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Showing posts from May, 2017
For all of May we are looking at some of the precepts of the Tiep Hien Buddhist Order to see what they might have to say to us, especially about process values. [1]
The ninthprecept of Tiep Hien Buddhism is:
9. Do not say untruthful things for the sake of personal interest or to impress people. Do not utter words that cause division or hatred. Do not spread news that you do not know to be certain. Do not criticize or condemn things that you are not sure of. Always speak truthfully and constructively. Have the courage to speak out about situations of injustice, even when doing so may threaten your own safety.
For those of you who are comparing and contrasting the Fourteen Precepts to the Ten Commandments, this is completely analogous to the (coincidentally) ninth Commandment,
9. You shall not bear false witness against your neighbor.
Except it is much more sweeping in scope. Remember that the Ten Commandments are one of those approximate systems of thought. This precept enlarges and expand…
For all of May we are looking at some of the precepts of the Tiep Hien Buddhist Order to see what they might have to say to us, especially about process values. [1]
The thirdprecept of Tiep Hien Buddhism is:
3. Do not force others, including children, by any means whatsoever, to adopt your views, whether by authority, threat, money, propaganda, or even education. However, through compassionate dialogue, help others to renounce fanaticism and narrowness.
I always have a lot of trouble with compassionate dialogue. I guess I read too many of the Dialogues of Plato in high school. Plato tells stories of the great debate victories of Socrates. I think we will never know if they are accurate retellings or stories Plato made up to let us know how great his teacher was. In the Dialogues Socrates uses logical proofs to make his point. A fundamental principle of logical proofs is the existence of the proposition. A proposition is a statement that has a determinable truth value – a proposition is e…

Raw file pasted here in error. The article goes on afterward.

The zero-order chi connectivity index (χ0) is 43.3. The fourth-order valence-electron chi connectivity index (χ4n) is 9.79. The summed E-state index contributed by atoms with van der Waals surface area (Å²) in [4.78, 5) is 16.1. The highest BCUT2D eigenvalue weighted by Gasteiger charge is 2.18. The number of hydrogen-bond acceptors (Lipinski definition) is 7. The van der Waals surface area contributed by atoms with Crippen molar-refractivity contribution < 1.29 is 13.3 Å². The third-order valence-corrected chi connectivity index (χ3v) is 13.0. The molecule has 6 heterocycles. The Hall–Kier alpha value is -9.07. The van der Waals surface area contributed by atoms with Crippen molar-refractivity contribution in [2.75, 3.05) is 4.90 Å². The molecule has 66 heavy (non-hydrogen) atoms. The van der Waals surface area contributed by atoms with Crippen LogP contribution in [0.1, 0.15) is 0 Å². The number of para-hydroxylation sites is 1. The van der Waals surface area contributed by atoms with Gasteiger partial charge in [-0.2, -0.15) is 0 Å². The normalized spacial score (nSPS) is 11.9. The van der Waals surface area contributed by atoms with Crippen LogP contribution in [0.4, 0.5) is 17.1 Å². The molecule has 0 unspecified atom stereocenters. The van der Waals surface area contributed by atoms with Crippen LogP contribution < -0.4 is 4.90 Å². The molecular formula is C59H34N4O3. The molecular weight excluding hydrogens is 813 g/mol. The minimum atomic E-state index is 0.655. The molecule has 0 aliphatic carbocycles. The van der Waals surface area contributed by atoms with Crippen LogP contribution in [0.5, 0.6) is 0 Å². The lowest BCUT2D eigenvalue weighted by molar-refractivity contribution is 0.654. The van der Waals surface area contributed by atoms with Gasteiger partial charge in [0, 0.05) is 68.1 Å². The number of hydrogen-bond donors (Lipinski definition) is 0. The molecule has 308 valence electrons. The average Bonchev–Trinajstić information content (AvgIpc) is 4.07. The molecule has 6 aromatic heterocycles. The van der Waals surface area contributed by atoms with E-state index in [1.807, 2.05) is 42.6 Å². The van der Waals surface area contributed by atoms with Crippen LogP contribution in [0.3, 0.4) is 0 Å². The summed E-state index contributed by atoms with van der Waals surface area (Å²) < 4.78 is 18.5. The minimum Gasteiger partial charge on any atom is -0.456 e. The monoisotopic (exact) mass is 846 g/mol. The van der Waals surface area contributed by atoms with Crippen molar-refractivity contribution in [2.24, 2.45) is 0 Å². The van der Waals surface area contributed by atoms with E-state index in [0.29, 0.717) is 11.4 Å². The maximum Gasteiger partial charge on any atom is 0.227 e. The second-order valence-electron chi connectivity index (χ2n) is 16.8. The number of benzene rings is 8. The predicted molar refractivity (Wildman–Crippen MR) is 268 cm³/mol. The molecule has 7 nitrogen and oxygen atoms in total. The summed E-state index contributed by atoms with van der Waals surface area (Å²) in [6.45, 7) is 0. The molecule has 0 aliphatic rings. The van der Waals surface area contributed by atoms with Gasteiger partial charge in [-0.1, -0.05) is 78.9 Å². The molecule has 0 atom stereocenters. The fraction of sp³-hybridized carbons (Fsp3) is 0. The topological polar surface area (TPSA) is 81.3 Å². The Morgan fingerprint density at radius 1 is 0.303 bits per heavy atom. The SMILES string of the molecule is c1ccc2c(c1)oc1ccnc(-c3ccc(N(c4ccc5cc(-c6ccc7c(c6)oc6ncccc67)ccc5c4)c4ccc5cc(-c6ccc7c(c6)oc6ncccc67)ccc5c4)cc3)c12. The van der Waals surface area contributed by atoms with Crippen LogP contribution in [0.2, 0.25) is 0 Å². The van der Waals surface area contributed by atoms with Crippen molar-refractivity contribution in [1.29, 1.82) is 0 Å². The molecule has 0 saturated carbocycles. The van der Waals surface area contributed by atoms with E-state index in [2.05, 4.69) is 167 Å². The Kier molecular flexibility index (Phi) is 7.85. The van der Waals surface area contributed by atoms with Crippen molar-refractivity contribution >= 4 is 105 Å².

For all of May we are looking at some of the precepts of the Tiep Hien Buddhist Order to see what they might have to say to us, especially about process values. [1]
The secondprecept of Tiep Hien Buddhism is:
2. Do not think that the knowledge you possess is changeless, absolute truth. Avoid being narrow minded and bound to present views. Learn to practice non-attachment from views in order to be open to receive other's viewpoints. Truth is found in life and not merely in conceptual knowledge. Be ready to learn throughout your entire life and to observe reality in yourself and the world at all times.
     Once upon a time about 2000 years ago in Judea there was a good shepherd. Well, at this time, there were a lot of good shepherds, because there were a lot of shepherds and most of them were very good. Shepherds epitomize what Drucker has said about workers everywhere: to even hold down a job and be thought competent, the average worker has to do extraordinary things every day.      …
In his book Being Peace, Buddhist monk Thich Nhat Hahn shares the Fourteen Precepts of the Tiep Hien Buddhist Order. Tiep Hien is a particularly Vietnamese order of Buddhism that Hanh thinks might find resonance with some Americans. We will spend May looking at some of the precepts to see what they might have to say to us, especially about process values.
The first precept of Tiep Hien Buddhism is:
1. Do not be idolatrous about or bound to any doctrine, theory, or ideology, even Buddhist ones. All systems of thought are guiding means: they are not absolute truth.
When I first read this, I thought, “All systems except this one.” I had a little laugh at the naiveté of the author. But on reflection I realized that this is not a system of thought, it is a system of thinking about systems of thought. In our language, it is a process value, maybe the foundational process value that leads us to all the other process values. Doctrines, theories, and ideologies are all content values. And being b…